Dr. Dimitri Papolos of the Albert Einstein College of Medicine and his wife, Janice, are the recognized authorities on early-onset bipolar disorder. They are the authors of "The Bipolar Child" (Broadway, $27.95), which their Web site (www.bipolarchild.com) calls "the acknowledged bible" concerning the disorder. The book is already in its third edition and has sales of more than 200,000. The Papoloses have a devoted following of parents whose children present the symptom picture in question.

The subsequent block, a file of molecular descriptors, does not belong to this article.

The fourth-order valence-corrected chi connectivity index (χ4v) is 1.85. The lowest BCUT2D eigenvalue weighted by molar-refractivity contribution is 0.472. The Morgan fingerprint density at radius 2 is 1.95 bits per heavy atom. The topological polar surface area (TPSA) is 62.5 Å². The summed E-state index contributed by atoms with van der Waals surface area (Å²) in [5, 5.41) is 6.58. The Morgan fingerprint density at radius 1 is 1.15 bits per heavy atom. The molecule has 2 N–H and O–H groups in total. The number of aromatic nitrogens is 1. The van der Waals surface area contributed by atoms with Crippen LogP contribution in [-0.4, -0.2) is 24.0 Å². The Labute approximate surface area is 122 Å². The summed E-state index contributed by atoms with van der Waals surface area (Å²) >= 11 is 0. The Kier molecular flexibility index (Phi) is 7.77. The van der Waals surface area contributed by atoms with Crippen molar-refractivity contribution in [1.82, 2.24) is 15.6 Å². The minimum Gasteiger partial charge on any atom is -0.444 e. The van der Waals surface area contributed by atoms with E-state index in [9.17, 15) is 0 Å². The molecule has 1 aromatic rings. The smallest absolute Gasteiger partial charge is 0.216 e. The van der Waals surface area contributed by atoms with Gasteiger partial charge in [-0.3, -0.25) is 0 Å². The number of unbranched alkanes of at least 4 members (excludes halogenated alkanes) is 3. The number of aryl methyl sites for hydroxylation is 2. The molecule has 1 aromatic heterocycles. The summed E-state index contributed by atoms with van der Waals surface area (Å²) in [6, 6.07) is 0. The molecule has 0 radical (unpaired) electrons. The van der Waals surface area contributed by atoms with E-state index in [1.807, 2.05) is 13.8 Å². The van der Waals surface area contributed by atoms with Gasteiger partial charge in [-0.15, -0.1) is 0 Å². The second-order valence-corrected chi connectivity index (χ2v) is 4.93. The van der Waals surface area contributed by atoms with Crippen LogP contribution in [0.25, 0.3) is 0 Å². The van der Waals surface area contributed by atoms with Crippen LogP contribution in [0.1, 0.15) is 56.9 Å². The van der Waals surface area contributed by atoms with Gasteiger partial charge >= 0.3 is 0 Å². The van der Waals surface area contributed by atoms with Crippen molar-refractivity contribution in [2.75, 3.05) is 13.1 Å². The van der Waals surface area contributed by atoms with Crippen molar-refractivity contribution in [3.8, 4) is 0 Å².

The Papoloses believe EOBD is a serious psychiatric illness caused by as-yet-unknown biological abnormalities and routinely recommend a treatment plan that features powerful psychotropic drugs. They claim that the disorder is much more prevalent than previously thought. For example, they assert that 80 percent of children with EOBD are found to meet full criteria for attention-deficit hyperactivity disorder (ADHD), which is to say most kids who are diagnosed with ADHD also have, or really have, EOBD. Especially intriguing is the Papolos' proposed list of "very common" symptoms for EODB including separation anxiety, tantrums (especially in response to the word "no"), defiance, hyperactivity, inattentiveness, unpredictable mood swings, and distractibility. Those "symptoms" will be familiar to anyone who has lived with a toddler. Seemingly, the Papoloses would have us believe that behaviors normally associated with toddlerhood are actually manifestations of a disease that should be treated with drugs that have pronounced negative side effects (e.g., nausea, diarrhea, severe drowsiness, significant weight gain) as soon in the child's life as possible. Are the "terrible 2s" a disease? Should most toddlers be on drugs? I have to admit to having no small amount of difficulty with the reasoning involved here. One thing is certain: The Papoloses are a boon to both the mental health and pharmaceutical industries. I'm not so certain they are a boon to children. In their book and in the May 2007 issue of their newsletter, available through their Web site, the Papoloses recommend against using the word "no" with a bipolar child "because it will trigger a meltdown." When they were toddlers, my children often suffered wild seizures at the sound of "no." Interestingly, however, these seizures were eventually cured with regular doses of that very word in combination with consequences the Papoloses would probably consider draconian. My wife and I were unaware that we should have been giving them drugs. In the same issue of their newsletter, the Papoloses say that parents of bipolar children should "suffer the physical abuse" of their children. Over the past few years, I've consulted with quite a few parents of children ages 2 and older who were prone to hitting and kicking their parents when their parents did not give them their way. In nearly every case (I actually know of no exceptions), these kids were cured of their criminal tendencies in short order by parents who did not suffer this abuse, parents who administered not drugs but quite old-fashioned discipline. An unknown author (sometimes identified as Jordan W. Smoller, University of Pennsylvania) has posted on the Internet a satire titled "The Diagnosis and Treatment of Childhood" in which he proposes, with tongue in cheek, that childhood itself is a disorder with congenital onset. "Smoller's" symptoms include knowledge deficits, dwarfism, emotional lability, and legume anorexia, to which I would add separation anxiety, tantrums, defiance, hyperactivity, and every other thing associated with the so-called "terrible 2s." The satire is truly funny, even hilarious. The question becomes: Is it also prophetic?